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New Policy Brief Released: "How Have New Orleans' Charter-Based School Reforms Affected Pre-Kindergarten?"

December 7, 2017

A new study from the Education Research Alliance for New Orleans at Tulane University examines how the growth of charter schools in New Orleans contributed to a decline in pre-Kindergarten (pre-K) program offerings from 2007 to 2015.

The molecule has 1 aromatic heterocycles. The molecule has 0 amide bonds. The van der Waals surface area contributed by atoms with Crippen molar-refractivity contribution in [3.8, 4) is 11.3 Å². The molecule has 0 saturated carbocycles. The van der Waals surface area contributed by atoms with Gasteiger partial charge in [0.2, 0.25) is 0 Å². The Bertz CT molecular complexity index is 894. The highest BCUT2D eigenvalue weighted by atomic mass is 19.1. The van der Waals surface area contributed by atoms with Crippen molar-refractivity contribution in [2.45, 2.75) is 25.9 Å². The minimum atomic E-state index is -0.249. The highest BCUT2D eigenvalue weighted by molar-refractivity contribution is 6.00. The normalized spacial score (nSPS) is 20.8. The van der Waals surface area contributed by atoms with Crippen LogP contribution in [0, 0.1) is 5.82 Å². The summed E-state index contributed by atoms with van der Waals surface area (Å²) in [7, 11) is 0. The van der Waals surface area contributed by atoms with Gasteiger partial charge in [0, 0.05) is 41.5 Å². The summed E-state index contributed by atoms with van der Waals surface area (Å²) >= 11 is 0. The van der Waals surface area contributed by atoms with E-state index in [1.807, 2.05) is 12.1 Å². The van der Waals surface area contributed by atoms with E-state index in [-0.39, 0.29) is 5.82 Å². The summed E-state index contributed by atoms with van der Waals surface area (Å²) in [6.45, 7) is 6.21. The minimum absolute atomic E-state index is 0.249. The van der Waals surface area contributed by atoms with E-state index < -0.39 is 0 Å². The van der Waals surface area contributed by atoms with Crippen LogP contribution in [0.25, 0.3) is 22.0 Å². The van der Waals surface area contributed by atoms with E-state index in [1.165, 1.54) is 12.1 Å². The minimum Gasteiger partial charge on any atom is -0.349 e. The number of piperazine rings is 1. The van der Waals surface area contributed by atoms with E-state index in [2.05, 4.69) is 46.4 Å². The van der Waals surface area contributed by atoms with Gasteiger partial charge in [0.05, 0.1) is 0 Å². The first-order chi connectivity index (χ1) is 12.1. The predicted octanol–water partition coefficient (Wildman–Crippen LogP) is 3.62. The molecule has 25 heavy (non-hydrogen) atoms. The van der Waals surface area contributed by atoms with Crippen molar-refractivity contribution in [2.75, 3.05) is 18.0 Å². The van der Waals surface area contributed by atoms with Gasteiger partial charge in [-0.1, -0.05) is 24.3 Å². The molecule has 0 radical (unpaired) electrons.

This decline is notable, as preschool pro­grams have been shown to improve aca­d­e­m­ic and long-term out­comes for chil­dren, includ­ing reduced crim­i­nal activ­i­ty, high­er edu­ca­tion­al attain­ment, and low­er depen­dence on pub­lic assis­tance. The study finds that the num­ber of schools offer­ing pre‑K and the num­ber of school-based pre‑K seats both decreased after the reforms. The decrease in pre‑K seats rel­a­tive to kinder­garten enroll­ment occurred pri­mar­i­ly in char­ter schools. At char­ter schools that con­tin­ued to offer pre‑K after Kat­ri­na, school lead­ers dis­cussed two school-cen­tered moti­va­tions – pur­suit of high­er test scores and ear­ly recruit­ment of fam­i­lies com­mit­ted to stick­ing with the school for the long-run – in addi­tion to more mis­sion-focused com­mit­ments to pro­vid­ing ear­ly edu­ca­tion for the ben­e­fit of stu­dents and the com­mu­ni­ty. How­ev­er, the study offers lit­tle evi­dence that a char­ter school’s third-grade test scores were high­er in the long run when that school offered pre‑K. The researchers ana­lyzed stu­dent test scores from 2012 to 2015, find­ing that offer­ing pre‑K had no mea­sur­able effect on schools’ third-grade test scores, poten­tial­ly as a result of high stu­dent mobil­i­ty between pre‑K and third grade. The study also finds that schools offer­ing pre‑K pro­grams saw short-term, but not long-term, enroll­ment ben­e­fits. Lead author Lind­say Bell Weixler said, On aver­age, schools with pre‑K filled half of their kinder­garten seats with exist­ing pre‑K stu­dents, where­as schools that did not offer these pro­grams had to fill all kinder­garten seats with new stu­dents. How­ev­er, schools offer­ing pre‑K did not have any advan­tage in per­sis­tent stu­dent enroll­ment after kinder­garten.” Co-author Jane Arnold Lin­cove said, The New Orleans expe­ri­ence sug­gests that pol­i­cy­mak­ers must con­sid­er how and where decen­tral­iza­tion might lead to the reduc­tion or elim­i­na­tion of ser­vices that pro­vide ben­e­fits beyond the imme­di­ate school set­ting. Our study pro­vides ini­tial evi­dence that decen­tral­iza­tion with­out off-set­ting finan­cial incen­tives can lead to reduced invest­ments in pro­grams that advance the broad­er social goals of pub­lic edu­ca­tion.” This study marks the launch of the Edu­ca­tion Research Alliance for New Orleans’ pre‑K agen­da. In the com­ing years, ERA-New Orleans will exam­ine the new cen­tral­ized enroll­ment sys­tem for ear­ly child­hood edu­ca­tion pro­grams, includ­ing how par­ents choose among ear­ly child­hood pro­grams, how avail­able qual­i­ty rat­ings influ­ence par­ents’ pref­er­ences, and how to sup­port par­ents through the appli­ca­tion process. We are also explor­ing ways to mea­sure the impact of pro­gram atten­dance on children’s short- and long-term out­comes. This study was authored by Lind­say Bell Weixler (Tulane Uni­ver­si­ty), Jane Arnold Lin­cove (Uni­ver­si­ty of Mary­land-Bal­ti­more Coun­ty), and Ali­ca Ger­ry (Tulane University).